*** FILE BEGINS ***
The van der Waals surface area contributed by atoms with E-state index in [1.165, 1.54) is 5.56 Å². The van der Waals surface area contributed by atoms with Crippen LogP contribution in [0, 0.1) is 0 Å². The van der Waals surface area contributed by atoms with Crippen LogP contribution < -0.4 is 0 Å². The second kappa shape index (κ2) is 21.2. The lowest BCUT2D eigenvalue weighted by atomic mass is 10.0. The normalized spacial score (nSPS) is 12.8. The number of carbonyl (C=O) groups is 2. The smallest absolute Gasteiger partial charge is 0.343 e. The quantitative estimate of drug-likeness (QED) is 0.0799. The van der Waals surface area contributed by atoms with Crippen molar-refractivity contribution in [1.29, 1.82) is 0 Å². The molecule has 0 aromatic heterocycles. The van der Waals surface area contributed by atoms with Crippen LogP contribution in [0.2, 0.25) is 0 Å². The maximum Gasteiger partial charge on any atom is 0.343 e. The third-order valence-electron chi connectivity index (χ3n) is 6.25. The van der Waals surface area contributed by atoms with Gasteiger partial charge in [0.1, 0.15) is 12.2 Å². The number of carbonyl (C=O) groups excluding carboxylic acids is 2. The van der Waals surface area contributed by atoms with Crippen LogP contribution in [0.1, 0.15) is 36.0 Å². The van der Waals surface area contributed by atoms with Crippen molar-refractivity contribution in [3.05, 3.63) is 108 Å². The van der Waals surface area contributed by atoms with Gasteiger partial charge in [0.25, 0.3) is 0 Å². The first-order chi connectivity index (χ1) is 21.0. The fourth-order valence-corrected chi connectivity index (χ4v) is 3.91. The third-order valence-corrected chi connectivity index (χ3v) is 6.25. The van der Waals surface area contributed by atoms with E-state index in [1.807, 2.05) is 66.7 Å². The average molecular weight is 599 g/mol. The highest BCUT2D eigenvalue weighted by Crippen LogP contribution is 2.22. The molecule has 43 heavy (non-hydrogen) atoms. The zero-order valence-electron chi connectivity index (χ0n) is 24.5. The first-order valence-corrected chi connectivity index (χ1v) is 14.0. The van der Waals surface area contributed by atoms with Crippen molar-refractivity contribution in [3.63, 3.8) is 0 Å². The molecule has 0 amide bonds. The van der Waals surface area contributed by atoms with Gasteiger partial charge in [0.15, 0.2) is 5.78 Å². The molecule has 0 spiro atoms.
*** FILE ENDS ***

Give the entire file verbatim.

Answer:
The van der Waals surface area contributed by atoms with E-state index in [1.165, 1.54) is 5.56 Å². The van der Waals surface area contributed by atoms with Crippen LogP contribution in [0, 0.1) is 0 Å². The van der Waals surface area contributed by atoms with Crippen LogP contribution < -0.4 is 0 Å². The second kappa shape index (κ2) is 21.2. The lowest BCUT2D eigenvalue weighted by atomic mass is 10.0. The normalized spacial score (nSPS) is 12.8. The number of carbonyl (C=O) groups is 2. The smallest absolute Gasteiger partial charge is 0.343 e. The quantitative estimate of drug-likeness (QED) is 0.0799. The van der Waals surface area contributed by atoms with Crippen molar-refractivity contribution in [1.29, 1.82) is 0 Å². The molecule has 0 aromatic heterocycles. The van der Waals surface area contributed by atoms with Crippen LogP contribution in [0.2, 0.25) is 0 Å². The maximum Gasteiger partial charge on any atom is 0.343 e. The third-order valence-electron chi connectivity index (χ3n) is 6.25. The van der Waals surface area contributed by atoms with Gasteiger partial charge in [0.1, 0.15) is 12.2 Å². The number of carbonyl (C=O) groups excluding carboxylic acids is 2. The van der Waals surface area contributed by atoms with Crippen LogP contribution in [0.1, 0.15) is 36.0 Å². The van der Waals surface area contributed by atoms with Crippen molar-refractivity contribution in [3.05, 3.63) is 108 Å². The van der Waals surface area contributed by atoms with Gasteiger partial charge in [0.25, 0.3) is 0 Å². The first-order chi connectivity index (χ1) is 21.0. The fourth-order valence-corrected chi connectivity index (χ4v) is 3.91. The third-order valence-corrected chi connectivity index (χ3v) is 6.25. The van der Waals surface area contributed by atoms with E-state index in [1.807, 2.05) is 66.7 Å². The average molecular weight is 599 g/mol. The highest BCUT2D eigenvalue weighted by Crippen LogP contribution is 2.22. The molecule has 43 heavy (non-hydrogen) atoms. The zero-order valence-electron chi connectivity index (χ0n) is 24.5. The first-order valence-corrected chi connectivity index (χ1v) is 14.0. The van der Waals surface area contributed by atoms with Crippen molar-refractivity contribution in [3.63, 3.8) is 0 Å². The molecule has 0 amide bonds. The van der Waals surface area contributed by atoms with Gasteiger partial charge in [0.15, 0.2) is 5.78 Å². The molecule has 0 spiro atoms.